Taborsky, E. (1998) ‘The Mountain and the River: Two levels of codification’. Architectonics Of Semiosis (p. 4) The concept of a force of infinite and continuous power has played and always will play an important role in the human idea of reality. The truths or powers of this force are understood to exist per se […]
(Kristeva, 2000: p. 42) “You will see that the third model is much less optimistic, but for now let us stay with the second, and The Interpretation of Dreams, and consider Lacan’s contribution. In my opinion, the Lacanian assertion that “the subconscious is structured like a language” constitutes a careful reading of this second Freud, […]
This research study investigated whether eye-hand reaction times (RT) can be related to differences in gender and handedness. The assumption that prompted this study sought to address the (controversial) question of whether masculinity and/or left-handedness might have an effect on adult reaction times over and above those usually found due to individual differences. In the study, reaction time data were collected from forty adult participants (N=40, M/F ratio = 1:1, RH ratio = 1:1) between 22-50yrs using a standardised format reaction time test measurement software application. Participants’ mean simple reaction time scores (msecs) were calculated based upon a sample of one hundred individual simple reaction time tests per participant (i.e. total sample of 4000 reaction times).
Participants were given thirty practice reaction time tests. Practice was followed by one hundred simple reaction time tests. From the total trial sample of simple reaction time scores for each participant mean simple reaction times were found. Mean simple reaction times across gender and handedness were then analysed by comparison of means and between-subject two-way analysis of variance (2×2 ANOVA). In addition, a separate one-way analysis of variance looked at whether age (years) might also be an affective factor in the study.
The study did not find evidence to support the suggestion that adult males performed significantly better than adult females in mean simple reaction times. Findings did appear consistent, however, with other larger studies which have suggested that left-handers results demonstrate a significant and robust positive main effect in reaction time when compared to right-handers.
‘I don’t wish to “reform” society, really, I am not paranoid. I only want to free thought [Gedanken] and discourse [Rede] from the constraint of useless inhibitions in the relationship between people who are psychoanalytically oriented’ – Ferenczi to Freud (letter) 3 Oct 1910 ___ The following is for discussion purposes, it is nothing more […]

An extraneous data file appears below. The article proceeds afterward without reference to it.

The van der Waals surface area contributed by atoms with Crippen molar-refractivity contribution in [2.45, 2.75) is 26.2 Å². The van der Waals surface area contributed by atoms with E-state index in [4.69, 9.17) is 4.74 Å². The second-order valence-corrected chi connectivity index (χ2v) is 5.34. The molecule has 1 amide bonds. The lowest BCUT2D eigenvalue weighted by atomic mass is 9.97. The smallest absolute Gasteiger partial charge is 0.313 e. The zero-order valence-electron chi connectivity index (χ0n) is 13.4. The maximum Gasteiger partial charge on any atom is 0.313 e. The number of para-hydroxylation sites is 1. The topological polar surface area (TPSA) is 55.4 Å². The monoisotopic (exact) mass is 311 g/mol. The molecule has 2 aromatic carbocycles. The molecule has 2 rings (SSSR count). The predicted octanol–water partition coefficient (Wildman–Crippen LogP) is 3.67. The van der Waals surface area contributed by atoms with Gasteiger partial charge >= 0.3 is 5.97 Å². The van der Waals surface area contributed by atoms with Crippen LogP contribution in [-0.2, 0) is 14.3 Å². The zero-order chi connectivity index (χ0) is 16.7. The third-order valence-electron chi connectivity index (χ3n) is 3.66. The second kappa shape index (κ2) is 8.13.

Between psychoanalysis and neuroscience a war torn field exists with all the hallmarks of a no-man’s-land. At the centre of this field however there is a fabulous prize, an objective initially pointed to by Freud (1895) as the natural basis for the Project for a Scientific Psychology. That is, a prize in the form of […]
“When you think of the long and gloomy history of man, you will find more hideous crimes have been committed in the name of obedience than have been committed in the name of rebellion.” C. P. Snow, ‘Either-Or’ (1964)
This essay aims to discuss the degree to which Anne Treisman’s (1960, 1964) attenuation theory of selective auditory attention clarifies evidence admitting from the dichotic listening paradigm (e.g. Broadbent, 1957, 1958; Cherry, 1953; Conway, Cowan, and Bunting, 2001; Deutsch & Deutsch, 1963; Lavie, 1995; Lavie, Hirst, de Fockert, & Viding, 2004; Moray, 1959; Norman, 1969). […]
This short essay seeks to describe some contemporary cognitive perspectives of the underlying processes concerned with the development of ‘objecthood’ in infants.
“Any function in the child’s cultural development appears twice, or on two planes. First it appears on the social plane, and then on the psychological plane.” (Vygotsky, 1961: p. 163)
What is neuroimaging? How does neuroimaging benefit patients and aid professionals in their quest toward providing effective neurological diagnoses and/or treatments? Furthermore, what are some of the implications for patients in a future where neuroimaging might reasonably be assumed as situated at the heart of neurological and neuropsychological investigation?